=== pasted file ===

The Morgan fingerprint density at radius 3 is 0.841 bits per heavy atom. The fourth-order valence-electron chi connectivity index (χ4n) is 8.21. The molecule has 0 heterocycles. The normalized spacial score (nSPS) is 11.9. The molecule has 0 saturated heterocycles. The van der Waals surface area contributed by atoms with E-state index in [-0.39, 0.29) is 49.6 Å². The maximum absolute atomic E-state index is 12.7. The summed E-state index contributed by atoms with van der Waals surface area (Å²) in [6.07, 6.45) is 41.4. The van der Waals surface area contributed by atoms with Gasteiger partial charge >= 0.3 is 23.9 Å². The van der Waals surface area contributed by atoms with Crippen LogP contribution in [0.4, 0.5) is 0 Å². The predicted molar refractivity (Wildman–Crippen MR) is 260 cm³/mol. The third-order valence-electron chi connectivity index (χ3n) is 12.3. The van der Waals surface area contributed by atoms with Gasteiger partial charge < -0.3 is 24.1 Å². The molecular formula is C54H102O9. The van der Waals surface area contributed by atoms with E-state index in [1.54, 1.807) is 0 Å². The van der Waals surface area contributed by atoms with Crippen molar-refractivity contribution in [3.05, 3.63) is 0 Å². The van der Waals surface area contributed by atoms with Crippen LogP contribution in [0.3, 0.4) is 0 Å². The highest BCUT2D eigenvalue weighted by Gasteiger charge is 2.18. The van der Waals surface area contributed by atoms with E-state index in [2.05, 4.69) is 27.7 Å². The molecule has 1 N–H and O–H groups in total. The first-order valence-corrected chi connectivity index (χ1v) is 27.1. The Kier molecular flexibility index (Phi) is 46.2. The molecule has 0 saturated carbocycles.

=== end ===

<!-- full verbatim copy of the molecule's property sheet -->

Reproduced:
The Morgan fingerprint density at radius 3 is 0.841 bits per heavy atom. The fourth-order valence-electron chi connectivity index (χ4n) is 8.21. The molecule has 0 heterocycles. The normalized spacial score (nSPS) is 11.9. The molecule has 0 saturated heterocycles. The van der Waals surface area contributed by atoms with E-state index in [-0.39, 0.29) is 49.6 Å². The maximum absolute atomic E-state index is 12.7. The summed E-state index contributed by atoms with van der Waals surface area (Å²) in [6.07, 6.45) is 41.4. The van der Waals surface area contributed by atoms with Gasteiger partial charge >= 0.3 is 23.9 Å². The van der Waals surface area contributed by atoms with Crippen LogP contribution in [0.4, 0.5) is 0 Å². The predicted molar refractivity (Wildman–Crippen MR) is 260 cm³/mol. The third-order valence-electron chi connectivity index (χ3n) is 12.3. The van der Waals surface area contributed by atoms with Gasteiger partial charge < -0.3 is 24.1 Å². The molecular formula is C54H102O9. The van der Waals surface area contributed by atoms with E-state index in [1.54, 1.807) is 0 Å². The van der Waals surface area contributed by atoms with Crippen molar-refractivity contribution in [3.05, 3.63) is 0 Å². The van der Waals surface area contributed by atoms with Crippen LogP contribution in [0.3, 0.4) is 0 Å². The highest BCUT2D eigenvalue weighted by Gasteiger charge is 2.18. The van der Waals surface area contributed by atoms with E-state index in [2.05, 4.69) is 27.7 Å². The molecule has 1 N–H and O–H groups in total. The first-order valence-corrected chi connectivity index (χ1v) is 27.1. The Kier molecular flexibility index (Phi) is 46.2. The molecule has 0 saturated carbocycles.